# Filter List in Python

While using shopping apps, suppose we want to buy a T-shirt; we type it in the search bar, and hundreds of results appear. We'll have some criteria in our mind on what we want to choose like the amount of money we want to spend on the T-shirt, colour etc. Hence, shopping apps provide a 'filter' option using which we can only view the results that already satisfy our pre-defined criteria.

In the same way, while working on huge amounts of data, we'll sometimes have to filter the data based on some criteria. For example, In the 3 billion population of India, if we want information about only people of a certain age group, we can filter the 3 billion profiles based on age group.

This tutorial discusses how to filter the data stored in a list based on the need in the program with examples.

First, a list is a built-in data structure in Python in which we can store data of different types.

### Example 1:

Suppose we have a list with marks of 60 students in a particular subject, and we want to filter out the marks less than 20. So here, the criterion is to eliminate all the values less than 20.

Code:

Output

```[30, 40, 56, 54, 34]
```

### Example 2:

Suppose we have some characters in a list, and we want to filter all the consonants out of the list.

Output

```['a', 'e', 'i', 'o']
```

In both the above examples, we created a new list and appended the elements from the original list that satisfied the criteria we wanted.

### Another Approach:

We can also create a copy of the original list and delete the elements that do not satisfy the criteria.

Example:

Output

```['a', 'e', 'i', 'o']
```
• The above code creates a copy of the original characters list and removes the elements if they don't exist in the vowels list.

### Python's built-in Function:

These are the general approaches, but Python is a language that makes everything simpler. It provides a built-in function called filter() that filters the lists based on the criterion we give.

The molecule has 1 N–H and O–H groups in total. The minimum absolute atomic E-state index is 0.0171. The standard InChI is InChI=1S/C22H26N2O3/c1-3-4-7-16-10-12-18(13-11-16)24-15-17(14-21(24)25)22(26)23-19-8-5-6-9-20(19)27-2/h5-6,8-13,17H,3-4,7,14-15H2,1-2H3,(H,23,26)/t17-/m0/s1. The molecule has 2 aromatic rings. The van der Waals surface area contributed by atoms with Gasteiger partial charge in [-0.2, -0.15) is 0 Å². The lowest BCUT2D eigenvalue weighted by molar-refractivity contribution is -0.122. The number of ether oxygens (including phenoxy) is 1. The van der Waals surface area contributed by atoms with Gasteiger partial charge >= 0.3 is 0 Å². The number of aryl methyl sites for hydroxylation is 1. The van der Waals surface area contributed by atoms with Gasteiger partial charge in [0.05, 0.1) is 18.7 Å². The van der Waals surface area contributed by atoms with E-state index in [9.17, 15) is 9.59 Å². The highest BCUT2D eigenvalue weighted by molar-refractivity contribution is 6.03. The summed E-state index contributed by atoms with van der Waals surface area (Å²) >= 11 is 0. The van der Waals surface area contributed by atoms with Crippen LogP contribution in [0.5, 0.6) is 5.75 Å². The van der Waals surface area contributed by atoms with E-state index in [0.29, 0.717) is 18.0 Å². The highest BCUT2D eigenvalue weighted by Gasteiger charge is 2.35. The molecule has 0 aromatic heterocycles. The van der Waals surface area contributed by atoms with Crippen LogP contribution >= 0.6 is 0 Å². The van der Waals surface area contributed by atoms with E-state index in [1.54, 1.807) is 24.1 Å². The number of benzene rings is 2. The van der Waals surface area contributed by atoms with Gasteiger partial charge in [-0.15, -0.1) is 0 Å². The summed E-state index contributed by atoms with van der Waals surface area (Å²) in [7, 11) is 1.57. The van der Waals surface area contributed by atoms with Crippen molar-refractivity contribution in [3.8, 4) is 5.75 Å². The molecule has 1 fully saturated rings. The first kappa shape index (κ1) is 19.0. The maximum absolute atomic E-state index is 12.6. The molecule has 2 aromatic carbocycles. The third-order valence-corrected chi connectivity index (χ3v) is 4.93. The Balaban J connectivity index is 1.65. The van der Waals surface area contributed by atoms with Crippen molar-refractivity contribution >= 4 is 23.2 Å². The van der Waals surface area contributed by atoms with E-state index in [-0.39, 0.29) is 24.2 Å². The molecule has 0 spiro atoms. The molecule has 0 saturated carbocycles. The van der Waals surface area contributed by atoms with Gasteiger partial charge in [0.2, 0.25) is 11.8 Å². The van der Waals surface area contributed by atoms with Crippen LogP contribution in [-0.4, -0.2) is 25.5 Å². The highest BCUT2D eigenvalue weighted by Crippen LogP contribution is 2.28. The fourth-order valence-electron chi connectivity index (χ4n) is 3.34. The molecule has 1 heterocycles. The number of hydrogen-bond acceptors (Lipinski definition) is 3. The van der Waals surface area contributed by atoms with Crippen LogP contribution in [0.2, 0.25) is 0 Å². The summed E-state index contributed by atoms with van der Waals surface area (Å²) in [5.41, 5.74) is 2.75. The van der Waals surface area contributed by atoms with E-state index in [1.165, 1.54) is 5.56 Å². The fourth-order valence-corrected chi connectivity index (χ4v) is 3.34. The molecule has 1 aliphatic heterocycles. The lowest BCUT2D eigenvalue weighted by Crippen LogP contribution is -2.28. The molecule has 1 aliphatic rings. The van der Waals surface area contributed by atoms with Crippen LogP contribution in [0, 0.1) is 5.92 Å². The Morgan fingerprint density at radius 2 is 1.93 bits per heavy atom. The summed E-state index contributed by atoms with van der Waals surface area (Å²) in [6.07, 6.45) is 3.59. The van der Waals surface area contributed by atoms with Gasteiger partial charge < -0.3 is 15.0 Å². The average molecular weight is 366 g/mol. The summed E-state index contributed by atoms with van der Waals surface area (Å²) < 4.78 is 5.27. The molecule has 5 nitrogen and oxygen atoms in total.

Syntax:

criterion: The testing standard we provide to filter the list. The function checks if every sequence element returns True when tested with the criterion.

sequence: The data structure we provide can be a list, tuple, set or any other iterable data type.

• The function returns the filtered sequence.

Let us take the two examples we used earlier and see how filter() works:

Output

```
[30, 40, 56, 54, 34]
```
• In Python 3.x, filter() returns an object. Hence, we need to use the list() to convert the object into a list.
• In the above code, we created a function criterion that checks if the given variable is greater than 20. Now, we can use filter() with the criterion on any data we want with a single line.

Example:

Output

```['a', 'e', 'i', 'o']
```

### Lambda Function + filter():

Creating a function every time we need the filter() can be tiring, mostly if we won't need it any other time. Hence, we mostly use lambda functions with the function.

If you don't know about lambda functions, here is a small promo:

A lambda function is a function without a name-an anonymous function. It can take any number of arguments and permits a single expression. We use the lambda function to create a function needed for a short time without much long-term significance.

Syntax:

Example:

Output

```5
```

Here are the same two examples we used earlier made easier using the lambda functions:

Output

```[30, 40, 56, 54, 34]
```

Output

```['a', 'e', 'i', 'o']
```

### Filtering the List of Lists:

Suppose we are doing an investigation and we have a list of possible criminals. We know that the age of the accused is between 20 and 30. Now, we need to filter the lists:

Output

```[['Roberto', 23], ['Ross', 21], ['Chandler', 23], ['Joey', 27]]
```

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